DENVER, COLORADO – Climate change organization 350.org and BankTrack are reacting to yesterday’s disclosure in the Financial Times that U.S. insurance broker Marsh McLennan is continuing plans to back a major African pipeline, although major U.S. banks JP Morgan, CitiGroup and Wells Fargo have ruled out financing of the project. EACOP (East African Crude Oil Pipeline) is planned by French oil giant TotalEnergies to be the world’s longest heated crude oil pipeline, going through Uganda, Tanzania and Africa’s largest lake, Lake Victoria. Because more than 40 million people depend on Victoria for water and food production, oil spills would be catastrophic for many of Africa’s most vulnerable people. The pipeline would displace 100,000 people whose land is being expropriated.
One of the most powerful U.S. insurance brokers, Marsh McLennan, is trying to help get EACOP over the finish line by finding insurance for the project. Cutting off funding for this pipeline is hugely important, but insurance is crucial. TotalEnergies is currently $3 billion short of money for building EACOP, and may try to find alternative funding, but without insurance, this pipeline cannot operate. This week’s commitment by Deutsche Bank not to fund EACOP shows that Marsh McLennan is taking a risky step in a volatile oil market to back the African pipeline.
Brett Fleishman, Head of Finance Campaigning at 350.org, stated:
“In 2021, The International Energy Agency stated clearly that we must stop all new fossil fuel development to avoid the worst impacts of climate change. And just last year, Marsh McLennan the international insurance broker published this, “Without stronger action, global capacity to mitigate and adapt will be diminished, eventually leading to a “too little, too late” situation and ultimately a “hot house world scenario” with runaway climate change that makes the world all but uninhabitable.” Well, now Marsh McLennan is working with Total to find the necessary insurance for the East African Crude Oil Pipeline. This new fossil pipeline is morally bankrupt and financially dubious and we’ll be doing everything we can to stop it.”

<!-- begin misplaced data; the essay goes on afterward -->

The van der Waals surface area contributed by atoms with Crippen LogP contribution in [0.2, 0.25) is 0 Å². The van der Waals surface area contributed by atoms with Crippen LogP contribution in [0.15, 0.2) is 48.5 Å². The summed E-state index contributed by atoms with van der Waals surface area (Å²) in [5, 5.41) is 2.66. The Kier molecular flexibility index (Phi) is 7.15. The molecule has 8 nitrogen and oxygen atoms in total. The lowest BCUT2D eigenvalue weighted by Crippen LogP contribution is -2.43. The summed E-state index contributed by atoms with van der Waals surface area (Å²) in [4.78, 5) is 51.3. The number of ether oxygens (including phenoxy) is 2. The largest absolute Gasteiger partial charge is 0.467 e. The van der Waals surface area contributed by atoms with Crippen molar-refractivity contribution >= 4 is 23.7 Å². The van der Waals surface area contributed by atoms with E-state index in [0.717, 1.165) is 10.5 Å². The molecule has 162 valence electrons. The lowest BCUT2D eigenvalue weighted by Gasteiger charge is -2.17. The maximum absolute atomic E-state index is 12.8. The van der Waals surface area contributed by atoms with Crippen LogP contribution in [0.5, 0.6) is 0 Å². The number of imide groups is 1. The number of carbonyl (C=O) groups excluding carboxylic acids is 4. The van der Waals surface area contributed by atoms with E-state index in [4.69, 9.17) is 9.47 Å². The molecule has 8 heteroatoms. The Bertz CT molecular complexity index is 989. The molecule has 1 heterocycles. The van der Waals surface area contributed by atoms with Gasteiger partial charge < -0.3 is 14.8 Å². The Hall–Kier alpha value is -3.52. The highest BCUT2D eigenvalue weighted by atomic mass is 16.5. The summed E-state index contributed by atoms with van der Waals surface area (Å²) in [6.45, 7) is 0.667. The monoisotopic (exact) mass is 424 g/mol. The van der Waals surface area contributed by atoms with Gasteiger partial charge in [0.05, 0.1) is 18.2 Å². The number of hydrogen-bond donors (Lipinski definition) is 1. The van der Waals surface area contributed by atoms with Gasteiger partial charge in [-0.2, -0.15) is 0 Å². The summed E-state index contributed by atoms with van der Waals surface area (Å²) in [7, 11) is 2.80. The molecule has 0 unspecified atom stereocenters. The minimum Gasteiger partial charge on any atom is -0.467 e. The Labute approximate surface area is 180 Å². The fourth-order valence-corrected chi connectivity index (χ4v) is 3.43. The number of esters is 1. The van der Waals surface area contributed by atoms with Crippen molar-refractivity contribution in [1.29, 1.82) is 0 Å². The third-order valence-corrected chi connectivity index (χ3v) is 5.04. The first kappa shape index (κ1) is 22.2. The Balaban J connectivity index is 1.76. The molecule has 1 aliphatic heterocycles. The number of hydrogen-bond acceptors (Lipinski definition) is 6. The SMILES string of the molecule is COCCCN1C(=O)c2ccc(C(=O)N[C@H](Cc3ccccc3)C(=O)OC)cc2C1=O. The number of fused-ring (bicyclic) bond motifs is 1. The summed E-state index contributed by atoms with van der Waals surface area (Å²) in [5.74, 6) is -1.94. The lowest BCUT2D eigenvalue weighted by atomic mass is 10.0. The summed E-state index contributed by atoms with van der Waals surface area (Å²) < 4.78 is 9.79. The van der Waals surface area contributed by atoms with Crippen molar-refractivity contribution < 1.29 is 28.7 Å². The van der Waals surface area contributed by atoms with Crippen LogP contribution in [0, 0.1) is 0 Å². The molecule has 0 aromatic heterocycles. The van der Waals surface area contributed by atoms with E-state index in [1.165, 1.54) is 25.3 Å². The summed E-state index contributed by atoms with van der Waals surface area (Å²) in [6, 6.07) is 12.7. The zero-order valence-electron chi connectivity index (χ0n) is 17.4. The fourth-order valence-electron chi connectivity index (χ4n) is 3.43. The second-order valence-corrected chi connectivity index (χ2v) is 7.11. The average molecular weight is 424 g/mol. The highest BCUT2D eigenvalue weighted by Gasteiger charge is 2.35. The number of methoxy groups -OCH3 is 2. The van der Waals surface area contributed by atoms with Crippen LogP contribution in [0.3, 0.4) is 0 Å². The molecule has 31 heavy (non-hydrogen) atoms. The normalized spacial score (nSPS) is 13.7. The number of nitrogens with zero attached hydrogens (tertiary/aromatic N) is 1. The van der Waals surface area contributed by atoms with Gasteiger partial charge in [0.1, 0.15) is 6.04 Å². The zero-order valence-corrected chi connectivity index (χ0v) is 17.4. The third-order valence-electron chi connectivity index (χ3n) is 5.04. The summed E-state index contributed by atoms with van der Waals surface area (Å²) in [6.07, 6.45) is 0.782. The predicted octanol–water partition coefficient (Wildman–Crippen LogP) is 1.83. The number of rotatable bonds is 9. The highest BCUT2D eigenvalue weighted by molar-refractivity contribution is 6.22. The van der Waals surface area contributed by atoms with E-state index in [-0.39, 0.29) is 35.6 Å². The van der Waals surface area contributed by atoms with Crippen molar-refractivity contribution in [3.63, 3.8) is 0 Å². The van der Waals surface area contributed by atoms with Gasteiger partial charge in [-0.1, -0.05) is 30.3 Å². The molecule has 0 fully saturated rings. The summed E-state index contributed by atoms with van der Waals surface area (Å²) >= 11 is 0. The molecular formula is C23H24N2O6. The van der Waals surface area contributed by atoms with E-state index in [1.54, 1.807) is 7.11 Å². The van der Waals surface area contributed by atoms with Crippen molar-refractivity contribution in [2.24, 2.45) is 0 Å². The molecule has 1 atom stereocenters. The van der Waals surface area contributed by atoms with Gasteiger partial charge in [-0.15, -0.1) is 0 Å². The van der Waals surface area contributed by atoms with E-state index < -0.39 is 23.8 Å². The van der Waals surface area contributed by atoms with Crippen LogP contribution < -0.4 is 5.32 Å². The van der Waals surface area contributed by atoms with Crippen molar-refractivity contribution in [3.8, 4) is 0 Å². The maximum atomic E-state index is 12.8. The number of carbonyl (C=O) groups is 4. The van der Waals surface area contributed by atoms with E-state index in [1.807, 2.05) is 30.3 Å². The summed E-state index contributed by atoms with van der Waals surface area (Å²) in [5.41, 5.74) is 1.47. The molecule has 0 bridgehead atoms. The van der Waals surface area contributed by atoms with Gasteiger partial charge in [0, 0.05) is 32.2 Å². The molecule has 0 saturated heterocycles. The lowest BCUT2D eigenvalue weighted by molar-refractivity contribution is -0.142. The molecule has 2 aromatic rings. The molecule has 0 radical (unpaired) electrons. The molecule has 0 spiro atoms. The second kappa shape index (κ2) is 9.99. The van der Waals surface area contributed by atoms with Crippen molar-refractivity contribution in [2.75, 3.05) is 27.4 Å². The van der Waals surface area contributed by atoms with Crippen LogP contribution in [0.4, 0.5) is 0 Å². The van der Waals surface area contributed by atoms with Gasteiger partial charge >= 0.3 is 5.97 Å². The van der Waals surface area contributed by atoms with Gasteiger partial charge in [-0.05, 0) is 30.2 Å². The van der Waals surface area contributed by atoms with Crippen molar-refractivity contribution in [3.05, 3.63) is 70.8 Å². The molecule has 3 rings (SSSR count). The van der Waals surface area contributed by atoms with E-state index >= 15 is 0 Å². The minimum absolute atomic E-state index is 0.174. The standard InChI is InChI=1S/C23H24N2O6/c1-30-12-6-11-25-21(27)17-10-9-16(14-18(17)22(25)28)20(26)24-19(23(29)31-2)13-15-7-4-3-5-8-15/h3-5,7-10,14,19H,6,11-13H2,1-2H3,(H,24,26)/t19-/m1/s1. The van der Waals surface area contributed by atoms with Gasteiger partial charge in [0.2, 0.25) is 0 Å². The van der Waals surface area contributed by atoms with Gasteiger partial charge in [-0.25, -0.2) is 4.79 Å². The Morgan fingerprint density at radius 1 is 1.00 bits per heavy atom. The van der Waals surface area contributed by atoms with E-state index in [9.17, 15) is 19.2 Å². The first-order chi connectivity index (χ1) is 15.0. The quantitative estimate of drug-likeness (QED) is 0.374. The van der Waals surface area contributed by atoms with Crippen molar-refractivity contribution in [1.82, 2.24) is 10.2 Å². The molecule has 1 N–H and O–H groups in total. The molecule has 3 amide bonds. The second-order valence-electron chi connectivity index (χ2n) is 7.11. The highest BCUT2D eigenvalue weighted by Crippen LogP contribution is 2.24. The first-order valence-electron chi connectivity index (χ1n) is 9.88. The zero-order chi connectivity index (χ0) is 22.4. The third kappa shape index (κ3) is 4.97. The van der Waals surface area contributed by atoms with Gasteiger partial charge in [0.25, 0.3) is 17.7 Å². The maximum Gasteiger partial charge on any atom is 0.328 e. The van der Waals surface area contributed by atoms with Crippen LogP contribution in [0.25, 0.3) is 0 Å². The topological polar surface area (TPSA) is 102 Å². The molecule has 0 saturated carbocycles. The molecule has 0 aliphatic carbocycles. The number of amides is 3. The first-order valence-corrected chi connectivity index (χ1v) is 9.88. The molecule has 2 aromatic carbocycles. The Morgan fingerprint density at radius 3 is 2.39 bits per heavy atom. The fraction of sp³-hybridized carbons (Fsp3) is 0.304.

Ryan Brightwell, Human Rights Campaign Lead at BankTrack, said,
“The global banking sector’s wholesale rejection of Total’s dangerous plans for the East African Crude Oil Pipeline is becoming clearer by the day. The news from the FT that Citi and JPMorgan Chase won’t join the project loan for this pipeline is particularly significant, as they number among Total’s five biggest lenders. Now all five have declared themselves out of the running, and the total number of banks to have made clear they won’t support EACOP stands at 20. The problem now is that many of the same banks that have said “no” to supporting EACOP directly are keeping on providing general-purpose loans to Total, which leaves them linked to the damages and exposed to the risks in any case. It’s time for banks to say “no” to all further finance for Total unless and until it shelves plans for the EACOP and all other new fossil fuel projects and gets serious about 1.5 degrees.”
- The East Africa Crude Oil Pipeline (EACOP) will be more than 1,400 km long – the distance between Paris and Rome – and would run alongside Lake Victoria basin, which is the continent’s largest freshwater reserve and the source of the Nile, between Uganda and Tanzania.
- The oil would be heated permanently to 50°C to keep it fluid and transport it to the port of Tanga, in Tanzania, and into international shipping tankers.
- This pipeline would transport 200,000 barrels of oil per day and generate up to 34 million tons of carbon emissions each year – seven times what Uganda emits each year and about 1/16th of France’s emissions.
- More than 100,000 people are being forced off their land and expropriated.
- The project risks poisoning the water resources and wetlands of Uganda and Tanzania, including the Lake Victoria Basin, on which more than 40 million people depend for drinking water, food production and their livelihoods.
- This will violate a multitude of human rights: the right to property, the right to an adequate standard of living, the right to food, the right to education, the right to health, the right to adequate housing, the right to life and safety, the right to freedom of expression, assembly and association, and the right to free, prior and informed consent.
- There are threats, harassment, intimidation, attacks, arrests and imprisonment of environmental, human rights and journalistic defenders.